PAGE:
From the Thomson Reuters: Reuters Insider Series: Inside Equities
Thursday, June 28, 2012, 11:45 AM
Crystal Research analyst Jeff Kraws runs down the winners & losers from Obamacare and points out the reform bill will discourage pharma and biotech from creating new and innovative products.
Transcript from Reuters:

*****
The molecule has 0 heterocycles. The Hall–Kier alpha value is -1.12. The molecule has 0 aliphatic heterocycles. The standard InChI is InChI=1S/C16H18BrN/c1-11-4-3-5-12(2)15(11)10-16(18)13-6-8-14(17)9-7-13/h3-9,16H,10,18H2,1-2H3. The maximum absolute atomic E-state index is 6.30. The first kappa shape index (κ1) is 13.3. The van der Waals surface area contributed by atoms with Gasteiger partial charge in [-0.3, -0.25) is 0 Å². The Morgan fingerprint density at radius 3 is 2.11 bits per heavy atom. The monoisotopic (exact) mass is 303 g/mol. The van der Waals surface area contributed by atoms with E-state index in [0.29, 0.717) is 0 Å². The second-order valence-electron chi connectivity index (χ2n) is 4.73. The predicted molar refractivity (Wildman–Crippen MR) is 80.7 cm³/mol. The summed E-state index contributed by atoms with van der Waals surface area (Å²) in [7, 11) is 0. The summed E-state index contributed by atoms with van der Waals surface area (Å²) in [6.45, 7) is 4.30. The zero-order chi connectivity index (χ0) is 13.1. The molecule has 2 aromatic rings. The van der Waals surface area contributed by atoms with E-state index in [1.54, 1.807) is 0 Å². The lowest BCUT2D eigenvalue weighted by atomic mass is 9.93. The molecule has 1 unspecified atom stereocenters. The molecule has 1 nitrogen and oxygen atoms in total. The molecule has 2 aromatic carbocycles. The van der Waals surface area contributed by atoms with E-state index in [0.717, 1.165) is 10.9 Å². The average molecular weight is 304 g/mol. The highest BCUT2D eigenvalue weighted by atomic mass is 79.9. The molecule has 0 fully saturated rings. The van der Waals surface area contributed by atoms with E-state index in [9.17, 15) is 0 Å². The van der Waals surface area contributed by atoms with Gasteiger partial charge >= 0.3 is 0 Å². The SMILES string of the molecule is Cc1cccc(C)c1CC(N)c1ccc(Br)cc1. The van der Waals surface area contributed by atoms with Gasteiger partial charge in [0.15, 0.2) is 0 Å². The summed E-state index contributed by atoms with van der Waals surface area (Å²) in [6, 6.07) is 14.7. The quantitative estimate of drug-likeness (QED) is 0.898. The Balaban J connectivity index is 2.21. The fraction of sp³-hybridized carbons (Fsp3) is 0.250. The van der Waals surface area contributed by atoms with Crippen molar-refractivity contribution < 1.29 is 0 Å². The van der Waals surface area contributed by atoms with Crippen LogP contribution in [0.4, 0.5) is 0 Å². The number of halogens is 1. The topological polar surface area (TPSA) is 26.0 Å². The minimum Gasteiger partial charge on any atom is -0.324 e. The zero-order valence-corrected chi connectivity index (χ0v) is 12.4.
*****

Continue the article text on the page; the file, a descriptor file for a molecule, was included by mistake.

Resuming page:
Healthcare stocks having very different reaction to the Supreme Court's ruling on Obamacare. Will the initial reaction hold? For more, I'm joined by Crystal Research Analyst Jeff Kraws. Great to have you here, Jeff. My pleasure. All right. We're seeing stocks go mainly lower when you talk about insurance companies. We've seen some other stocks rally. So let's go through these sectors and see if this is the right sort of way to be playing these stocks. Insurance- what happens? On the insurance sector right now, the insurance companies are picking up 30+ million people who previously weren't included in their coverage. For them, unfortunately, you're going to have a lot of people with preexisting conditions that are very expensive to them that they have to now pick up and cover for a very small premium. So while you're gaining on volume, depending on what happens with the Medicaid expansion, it could be positive or negative for them. Okay. How about hospitals? Hospitals are very positive. You've had people who are walking into the hospital who previously had no coverage. While there's talks now that they're only going to get $7 for every $100 spent on those people, it's $7 that they had versus nothing. So you're looking at HCA Holdings, Tenet and Universal which will be the big beneficiaries of this because now you have people who walk in the hospitals who previously had no coverage and now you have a way to recoup it. You are getting those patients anyways, at least now, you're getting something positive for them. Medical device makers? Medical device makers are negative. Medical device makers such as Intuitive, Medtronic, U.S. Surgical, Zimmer, and even the smaller companies, are really going to be dinged by this because there's a 2.3% excise tax which is going to start being imposed on them next year. It may not seem like a lot but if you're a smaller company and most of your revenues are based in the United States, for some smaller companies it could be 30% or 40% of their EPS. Wow! So, it's a big negative for medical device companies. And don't forget the big pharma companies which also have medical device stories within them. That's right and some have had hits or misses with those too. What about pharmaceuticals overall? Pharmaceuticals overall, well, you've got the $70 billion donut hole makeup that you're supposed to be doing over the next 10 years of your pharma company. The good news is you're picking up 30 million to 32 million people who possibly wouldn't have been using your drugs as much as they could have been if they had insurance; now, they will have insurance and coverage. So theoretically, if they are more educated on what prescription drugs can do for them, they will increase utilization. That said, a lot of this insurance plan is formulated, or medicated if you will, towards generic drugs. So, if you're a pharma company, I don't think you're really going to see a benefit of this. I mean you are picking up a lot of utilization but how much of the utilization is going to be the new most innovative, most expensive pharmaceutical products? And so they would move as a group, there's not certain ones to standout? They would move as a group. All right. Then let's break that down a little bit further. What about biotech? Biotechnology, once again, it's a negative for biotechnology. It's a negative for if you're an innovator in research and development trying to help keep people alive, it's a negative for you, because these excise taxes and these burdens are these being placed on you. The beneficiaries of this are middlemen and people who are just using mass produced technology like a generic drug company which isn't really an innovator at all. Biotechnology companies which are the key for, I believe, lowering healthcare expenses long term in conjunction with pharma companies, they're going to be punished. They're going to be punished because, once again, I don't think you're going to see a tremendous number of these people going on a $50,000-$100,000 a year drug. And if you do then it's going to be a huge burden for those insurance companies. So unless those companies are say located overseas like biotech? Right, unless those companies are located overseas. Medical record, something that we don't often think of as being included but there's probably some interesting names there. athenahealth, Cerner, Document Capture Technology which makes scanners to help get records electronic, Allscripts Healthcare- there's been this movement since Obamacare to switch all records over to digital records. That's going to continue if not accelerate right now because they want everything to go digital. Eventually, they basically want you carrying a little FOB you'll be able to lock, and have your x-rays and all your medical records all in one stick.